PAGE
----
lecture 3 terrestrial biogeochemical cycling and climate elena shevliakova chip levy n.
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Lecture 3. Terrestrial Biogeochemical Cycling and Climate Elena Shevliakova & Chip Levy. UNITS. 1 Tg = 1 Terragram = 10 12 grams 1Mt = 1 Megaton = 10 6 tons = 10 9 kilograms = 10 12 grams 1 Pg = 1 Pedagram = 10 15 grams 1 Gt = 1 Gigaton = 10 9 tons = 10 12 kilograms = 10 15 grams.

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lecture 3 terrestrial biogeochemical cycling and climate elena shevliakova chip levy

Lecture 3. Terrestrial Biogeochemical Cycling and ClimateElena Shevliakova & Chip Levy

slide2

UNITS

1 Tg = 1 Terragram = 1012 grams

1Mt = 1 Megaton = 106 tons = 109 kilograms = 1012 grams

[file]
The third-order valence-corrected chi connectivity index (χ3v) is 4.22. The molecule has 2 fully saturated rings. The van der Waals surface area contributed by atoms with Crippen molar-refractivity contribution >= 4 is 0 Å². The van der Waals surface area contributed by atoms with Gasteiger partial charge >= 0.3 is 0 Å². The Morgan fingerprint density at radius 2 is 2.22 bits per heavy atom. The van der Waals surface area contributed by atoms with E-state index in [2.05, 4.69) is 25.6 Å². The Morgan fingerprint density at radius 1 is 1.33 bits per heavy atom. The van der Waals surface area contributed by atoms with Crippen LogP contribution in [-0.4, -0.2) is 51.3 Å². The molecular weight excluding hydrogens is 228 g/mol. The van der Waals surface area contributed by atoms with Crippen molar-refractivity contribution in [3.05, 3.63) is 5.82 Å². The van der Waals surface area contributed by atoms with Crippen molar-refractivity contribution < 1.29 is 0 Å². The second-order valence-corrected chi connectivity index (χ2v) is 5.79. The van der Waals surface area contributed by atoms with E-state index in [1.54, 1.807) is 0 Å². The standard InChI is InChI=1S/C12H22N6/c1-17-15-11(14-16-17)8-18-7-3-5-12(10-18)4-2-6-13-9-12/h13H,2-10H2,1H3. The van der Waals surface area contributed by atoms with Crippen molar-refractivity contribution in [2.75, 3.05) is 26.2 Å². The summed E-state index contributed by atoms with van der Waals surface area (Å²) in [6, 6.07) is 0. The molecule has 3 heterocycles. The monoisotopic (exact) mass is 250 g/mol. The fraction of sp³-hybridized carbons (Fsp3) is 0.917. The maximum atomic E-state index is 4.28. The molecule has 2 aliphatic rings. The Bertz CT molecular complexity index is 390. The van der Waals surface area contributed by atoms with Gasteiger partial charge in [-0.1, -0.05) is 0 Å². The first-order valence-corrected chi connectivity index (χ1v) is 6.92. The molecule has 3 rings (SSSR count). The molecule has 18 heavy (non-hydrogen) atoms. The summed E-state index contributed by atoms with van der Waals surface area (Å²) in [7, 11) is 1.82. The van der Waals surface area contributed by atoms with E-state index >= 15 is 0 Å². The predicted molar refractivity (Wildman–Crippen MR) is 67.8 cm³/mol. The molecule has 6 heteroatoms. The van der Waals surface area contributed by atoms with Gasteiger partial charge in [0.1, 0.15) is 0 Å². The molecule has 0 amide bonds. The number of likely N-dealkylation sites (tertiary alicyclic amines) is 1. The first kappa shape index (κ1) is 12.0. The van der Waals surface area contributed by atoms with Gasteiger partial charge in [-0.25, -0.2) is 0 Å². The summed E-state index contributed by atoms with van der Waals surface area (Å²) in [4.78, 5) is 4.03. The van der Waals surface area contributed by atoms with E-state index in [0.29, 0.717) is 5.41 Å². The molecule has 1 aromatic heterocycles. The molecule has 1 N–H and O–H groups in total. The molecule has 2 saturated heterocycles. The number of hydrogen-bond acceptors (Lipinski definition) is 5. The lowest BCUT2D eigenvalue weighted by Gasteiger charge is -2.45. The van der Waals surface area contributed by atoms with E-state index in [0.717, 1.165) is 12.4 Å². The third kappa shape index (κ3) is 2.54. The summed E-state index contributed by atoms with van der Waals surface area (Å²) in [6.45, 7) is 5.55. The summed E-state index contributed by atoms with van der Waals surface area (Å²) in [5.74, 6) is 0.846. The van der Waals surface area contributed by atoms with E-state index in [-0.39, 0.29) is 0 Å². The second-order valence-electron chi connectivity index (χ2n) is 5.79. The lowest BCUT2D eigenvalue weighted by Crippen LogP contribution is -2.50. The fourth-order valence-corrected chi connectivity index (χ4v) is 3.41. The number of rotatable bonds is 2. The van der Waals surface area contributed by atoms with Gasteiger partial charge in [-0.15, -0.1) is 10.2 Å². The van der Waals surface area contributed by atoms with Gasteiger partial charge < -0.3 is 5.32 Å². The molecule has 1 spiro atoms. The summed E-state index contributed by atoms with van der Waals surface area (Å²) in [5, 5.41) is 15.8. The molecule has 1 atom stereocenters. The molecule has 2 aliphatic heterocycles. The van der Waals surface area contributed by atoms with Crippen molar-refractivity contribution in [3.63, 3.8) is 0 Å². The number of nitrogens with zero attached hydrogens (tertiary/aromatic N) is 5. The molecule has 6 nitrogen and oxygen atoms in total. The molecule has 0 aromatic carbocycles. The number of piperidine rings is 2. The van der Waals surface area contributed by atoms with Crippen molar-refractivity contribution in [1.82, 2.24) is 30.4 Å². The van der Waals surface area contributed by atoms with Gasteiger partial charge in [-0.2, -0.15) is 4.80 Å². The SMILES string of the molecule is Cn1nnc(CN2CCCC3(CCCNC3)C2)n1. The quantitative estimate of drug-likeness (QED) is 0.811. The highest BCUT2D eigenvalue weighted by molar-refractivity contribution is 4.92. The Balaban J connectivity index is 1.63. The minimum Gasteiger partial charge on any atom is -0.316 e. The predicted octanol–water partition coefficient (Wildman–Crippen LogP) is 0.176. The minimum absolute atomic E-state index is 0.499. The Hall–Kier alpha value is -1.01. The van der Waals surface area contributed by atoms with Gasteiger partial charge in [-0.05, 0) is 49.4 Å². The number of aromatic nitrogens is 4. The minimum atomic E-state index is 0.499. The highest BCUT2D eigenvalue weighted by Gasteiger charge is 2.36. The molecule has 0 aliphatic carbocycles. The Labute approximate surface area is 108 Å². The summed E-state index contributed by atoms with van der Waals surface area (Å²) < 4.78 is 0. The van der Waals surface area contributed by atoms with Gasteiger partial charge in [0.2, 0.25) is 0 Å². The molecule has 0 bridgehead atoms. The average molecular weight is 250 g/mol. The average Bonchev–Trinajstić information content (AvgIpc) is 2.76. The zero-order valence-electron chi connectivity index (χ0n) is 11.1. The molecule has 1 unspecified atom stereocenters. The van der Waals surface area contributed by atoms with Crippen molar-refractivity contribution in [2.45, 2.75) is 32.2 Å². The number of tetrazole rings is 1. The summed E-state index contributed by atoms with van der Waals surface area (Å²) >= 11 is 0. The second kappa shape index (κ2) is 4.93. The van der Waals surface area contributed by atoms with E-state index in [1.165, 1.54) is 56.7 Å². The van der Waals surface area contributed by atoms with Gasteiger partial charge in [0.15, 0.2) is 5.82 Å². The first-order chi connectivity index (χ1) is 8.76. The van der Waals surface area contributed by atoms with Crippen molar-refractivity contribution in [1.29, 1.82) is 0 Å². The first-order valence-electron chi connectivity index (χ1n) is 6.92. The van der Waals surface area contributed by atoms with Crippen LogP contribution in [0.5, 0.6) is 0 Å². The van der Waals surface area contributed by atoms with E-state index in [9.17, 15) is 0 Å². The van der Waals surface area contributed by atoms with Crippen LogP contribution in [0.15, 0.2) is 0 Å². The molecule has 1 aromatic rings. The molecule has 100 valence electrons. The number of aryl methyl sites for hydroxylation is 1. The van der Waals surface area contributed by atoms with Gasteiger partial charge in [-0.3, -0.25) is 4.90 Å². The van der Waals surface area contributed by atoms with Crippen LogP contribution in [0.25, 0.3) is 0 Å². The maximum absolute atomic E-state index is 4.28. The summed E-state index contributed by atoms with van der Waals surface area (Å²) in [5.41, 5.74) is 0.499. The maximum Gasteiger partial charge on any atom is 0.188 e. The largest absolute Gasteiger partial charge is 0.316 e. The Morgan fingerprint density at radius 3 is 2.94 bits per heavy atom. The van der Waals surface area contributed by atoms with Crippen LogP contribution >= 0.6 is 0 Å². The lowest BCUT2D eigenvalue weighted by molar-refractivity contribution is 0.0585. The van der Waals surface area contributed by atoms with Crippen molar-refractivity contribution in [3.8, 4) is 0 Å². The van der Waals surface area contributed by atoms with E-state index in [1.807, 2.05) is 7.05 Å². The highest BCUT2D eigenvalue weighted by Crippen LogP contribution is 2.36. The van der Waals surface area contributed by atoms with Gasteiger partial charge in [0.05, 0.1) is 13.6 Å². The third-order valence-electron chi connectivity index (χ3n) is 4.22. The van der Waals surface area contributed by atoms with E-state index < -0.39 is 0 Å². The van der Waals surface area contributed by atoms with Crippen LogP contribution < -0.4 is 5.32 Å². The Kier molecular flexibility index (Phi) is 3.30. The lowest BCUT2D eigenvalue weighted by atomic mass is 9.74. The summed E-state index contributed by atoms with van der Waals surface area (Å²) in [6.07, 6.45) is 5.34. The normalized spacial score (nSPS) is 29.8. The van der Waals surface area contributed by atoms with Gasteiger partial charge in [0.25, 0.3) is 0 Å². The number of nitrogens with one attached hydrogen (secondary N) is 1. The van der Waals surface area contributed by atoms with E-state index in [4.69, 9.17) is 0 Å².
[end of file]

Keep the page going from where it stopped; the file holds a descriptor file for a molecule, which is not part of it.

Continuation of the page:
1 Pg = 1 Pedagram = 1015 grams

1 Gt = 1 Gigaton = 109tons = 1012 kilograms = 1015 grams

generalized scope of interactions
Generalized scope of interactions

GB Bonan 2002, Ecological Climatology

major biogeochemical cycles
Major Biogeochemical Cycles
  • Nitrogen
  • Phosphorous
  • Carbon
slide5

Nitrogen Cycling

?

fertilizer

combustion

fertilizer

slide6

Human Impact on the Nitrogen Cycle

  • Roughly 90% of nitrogen was recycled every year in pre-industrial times. Losses were historically made up by natural nitrogen fixation [~100TgN/yr]
  • Humans now at least double these historic inputs by combustion and adding fertilizer [100-200 TgN/yr]. Many land ecosystems now leak nitrogen.
  • Is the global Nitrogen cycle in Balance?
slide7

Phosphorus Cycle

The phosphorus cycle is “simple” because it does not involve the atmosphere.